• Size matters: Choose a tent that comfortably accommodates your group. Our rule of thumb is to choose a tent that is meant for two extra people. For example, if solo, get a three-person tent. If there are four people and you have a six-person tent, it’s totally worth it.
  • Waterproof your tents and tarps before you go. There are several great products that you can use for this. In truth, this topic deserves an article just for this. Look for an article devoted solely to How to waterproof your tent.
  • Ventilation: Proper airflow is essential to keep cool and to prevent condensation inside the tent. Look for tents with mesh windows and rainfly options.
  • Ground tarp: Lay a ground tarp under your tent to prevent moisture from seeping through and use mats to improve comfort.

Camp Furniture:

Creating a comfortable campsite involves more than just a tent. Chairs, stools, and benches make a huge difference. There is nothing like kicking back around the campfire and sitting comfortably. Conversely, it’s such a drag to not be able to sit down, or get a wet bum. So, we recommend…

  • Camping chairs: Invest in portable, comfortable camping chairs to relax around the campfire or read a book.
  • Cooking area: Set up a designated cooking area with a camp stove, cooking utensils, and a foldable table. Here a stool is great, too. (One that swivels is a game-changer.)
  • Campfire ring: Build a safe campfire ring using rocks to cook meals and create a cozy atmosphere.
  • Use candles in clear plastic mugs placed strategically for light. (Candles are also great for sticky zippers, or starting a fire when everything is wet. We love things we can use for different things. For example, we also like to strap a headlight to a water bottle and shine the light through for a cool effect. In addition – although this may not apply to you, here in Japan, they have these little solar lights that are really cool.)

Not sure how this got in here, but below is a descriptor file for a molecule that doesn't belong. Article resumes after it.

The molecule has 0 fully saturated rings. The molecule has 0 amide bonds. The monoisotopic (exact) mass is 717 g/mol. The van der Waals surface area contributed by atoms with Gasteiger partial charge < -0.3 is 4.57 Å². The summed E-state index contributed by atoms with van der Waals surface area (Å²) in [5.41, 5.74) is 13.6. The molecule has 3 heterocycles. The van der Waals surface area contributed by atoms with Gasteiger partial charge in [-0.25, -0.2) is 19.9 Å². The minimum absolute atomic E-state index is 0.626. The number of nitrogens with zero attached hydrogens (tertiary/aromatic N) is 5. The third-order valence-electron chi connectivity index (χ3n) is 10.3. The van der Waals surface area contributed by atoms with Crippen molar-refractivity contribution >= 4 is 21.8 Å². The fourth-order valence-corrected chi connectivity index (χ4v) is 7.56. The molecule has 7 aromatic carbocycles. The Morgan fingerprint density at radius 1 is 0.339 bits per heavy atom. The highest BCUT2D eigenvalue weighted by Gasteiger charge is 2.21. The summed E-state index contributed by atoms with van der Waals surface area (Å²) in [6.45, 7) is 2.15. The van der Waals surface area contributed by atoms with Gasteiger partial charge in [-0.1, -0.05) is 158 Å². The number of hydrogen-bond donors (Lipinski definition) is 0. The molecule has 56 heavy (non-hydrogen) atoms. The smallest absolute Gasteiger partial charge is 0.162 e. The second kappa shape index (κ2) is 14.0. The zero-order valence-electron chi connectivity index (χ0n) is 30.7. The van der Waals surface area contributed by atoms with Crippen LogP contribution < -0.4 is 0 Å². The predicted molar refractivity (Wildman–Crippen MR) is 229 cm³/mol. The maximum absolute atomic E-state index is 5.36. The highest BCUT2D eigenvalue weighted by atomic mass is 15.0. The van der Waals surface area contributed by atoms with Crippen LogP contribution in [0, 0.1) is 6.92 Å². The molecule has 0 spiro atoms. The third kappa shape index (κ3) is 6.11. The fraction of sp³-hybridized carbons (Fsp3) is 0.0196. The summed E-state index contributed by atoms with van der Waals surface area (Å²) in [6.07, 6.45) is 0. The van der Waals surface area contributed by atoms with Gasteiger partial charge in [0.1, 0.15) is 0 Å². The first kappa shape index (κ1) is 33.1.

Create a Cozy Sleeping Place

A good night’s sleep is vital for an enjoyable camping experience. Ensure your sleeping area is as comfortable as possible:

  • Quality sleeping bags: Choose a sleeping bag appropriate for the season and pack a liner, or blanket for added warmth. (It’s better to have it and not need it than to need it and not have it. We love, love, love to be cozy.)
  • Sleeping pads or air mattresses: These provide insulation and cushioning, and make your sleeping area more comfortable. They really make a huge difference.
  • Pillows: Bring camping pillows or stuff (clean) clothes into a stuff sack or garbage bag for makeshift pillows

Proper Meal Planning and Organization: Elevate your Camping Experience

  • Plan meals: Prepare as much as you can and freeze meals in ziplock bags to save time and avoid food waste. This is great for cleanup, too. Many of those meals can be boiled in their bags meaning that the pot just needs a quick rinse. Luxury.
  • Food storage: Use bear-proof canisters or hang food in a bear bag to keep wildlife away. (This doesn’t really have anything to do with camping comfortably, but we find it easier to relax when there aren’t any bears around.)
  • Cookware: If you are determined to do the whole Sous Chef de la Nature thing, Bring non-stick pots, pans, and utensils to make cooking and cleanup easier.


Taking a little time to set up a comfortable campsite is something that can turn a simple outdoor trip into a memorable adventure. By choosing the right location, investing in quality gear, and adding personal touches, you can create a home away from home in the wilderness where you can relax and recharge. So, the next time you head out into the great outdoors, remember these tips to ensure your camping experience is as comfortable as it is enjoyable. Happy camping!